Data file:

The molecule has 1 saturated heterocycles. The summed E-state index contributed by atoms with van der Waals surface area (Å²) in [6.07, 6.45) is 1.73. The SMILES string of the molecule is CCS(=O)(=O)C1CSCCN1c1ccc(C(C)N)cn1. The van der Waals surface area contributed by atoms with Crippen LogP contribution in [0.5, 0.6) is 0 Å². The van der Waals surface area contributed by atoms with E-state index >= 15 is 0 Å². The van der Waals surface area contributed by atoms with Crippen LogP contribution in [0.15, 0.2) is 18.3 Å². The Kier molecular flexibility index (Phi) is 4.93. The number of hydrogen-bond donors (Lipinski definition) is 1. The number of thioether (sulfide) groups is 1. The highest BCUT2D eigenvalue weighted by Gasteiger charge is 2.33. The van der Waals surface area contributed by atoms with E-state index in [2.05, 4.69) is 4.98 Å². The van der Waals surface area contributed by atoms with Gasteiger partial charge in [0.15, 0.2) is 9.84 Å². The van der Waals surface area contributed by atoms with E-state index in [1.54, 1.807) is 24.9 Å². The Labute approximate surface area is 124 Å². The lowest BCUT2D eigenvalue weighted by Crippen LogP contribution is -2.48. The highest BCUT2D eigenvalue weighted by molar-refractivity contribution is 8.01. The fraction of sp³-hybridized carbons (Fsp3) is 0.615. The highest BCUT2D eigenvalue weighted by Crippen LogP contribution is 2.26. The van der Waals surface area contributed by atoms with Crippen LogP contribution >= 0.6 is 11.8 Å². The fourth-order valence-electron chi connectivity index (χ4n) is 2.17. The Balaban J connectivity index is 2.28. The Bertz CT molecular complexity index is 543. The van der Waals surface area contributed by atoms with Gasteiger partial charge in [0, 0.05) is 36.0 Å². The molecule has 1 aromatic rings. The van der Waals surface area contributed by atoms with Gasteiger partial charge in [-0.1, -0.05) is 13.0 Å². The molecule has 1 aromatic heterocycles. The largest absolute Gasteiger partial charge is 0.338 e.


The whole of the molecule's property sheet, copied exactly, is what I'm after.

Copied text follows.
The molecule has 1 saturated heterocycles. The summed E-state index contributed by atoms with van der Waals surface area (Å²) in [6.07, 6.45) is 1.73. The SMILES string of the molecule is CCS(=O)(=O)C1CSCCN1c1ccc(C(C)N)cn1. The van der Waals surface area contributed by atoms with Crippen LogP contribution in [0.5, 0.6) is 0 Å². The van der Waals surface area contributed by atoms with E-state index >= 15 is 0 Å². The van der Waals surface area contributed by atoms with Crippen LogP contribution in [0.15, 0.2) is 18.3 Å². The Kier molecular flexibility index (Phi) is 4.93. The number of hydrogen-bond donors (Lipinski definition) is 1. The number of thioether (sulfide) groups is 1. The highest BCUT2D eigenvalue weighted by Gasteiger charge is 2.33. The van der Waals surface area contributed by atoms with E-state index in [2.05, 4.69) is 4.98 Å². The van der Waals surface area contributed by atoms with Gasteiger partial charge in [0.15, 0.2) is 9.84 Å². The van der Waals surface area contributed by atoms with E-state index in [1.54, 1.807) is 24.9 Å². The Labute approximate surface area is 124 Å². The lowest BCUT2D eigenvalue weighted by Crippen LogP contribution is -2.48. The highest BCUT2D eigenvalue weighted by molar-refractivity contribution is 8.01. The fraction of sp³-hybridized carbons (Fsp3) is 0.615. The highest BCUT2D eigenvalue weighted by Crippen LogP contribution is 2.26. The van der Waals surface area contributed by atoms with Crippen LogP contribution >= 0.6 is 11.8 Å². The fourth-order valence-electron chi connectivity index (χ4n) is 2.17. The Balaban J connectivity index is 2.28. The Bertz CT molecular complexity index is 543. The van der Waals surface area contributed by atoms with Gasteiger partial charge in [0, 0.05) is 36.0 Å². The molecule has 1 aromatic rings. The van der Waals surface area contributed by atoms with Gasteiger partial charge in [-0.1, -0.05) is 13.0 Å². The molecule has 1 aromatic heterocycles. The largest absolute Gasteiger partial charge is 0.338 e.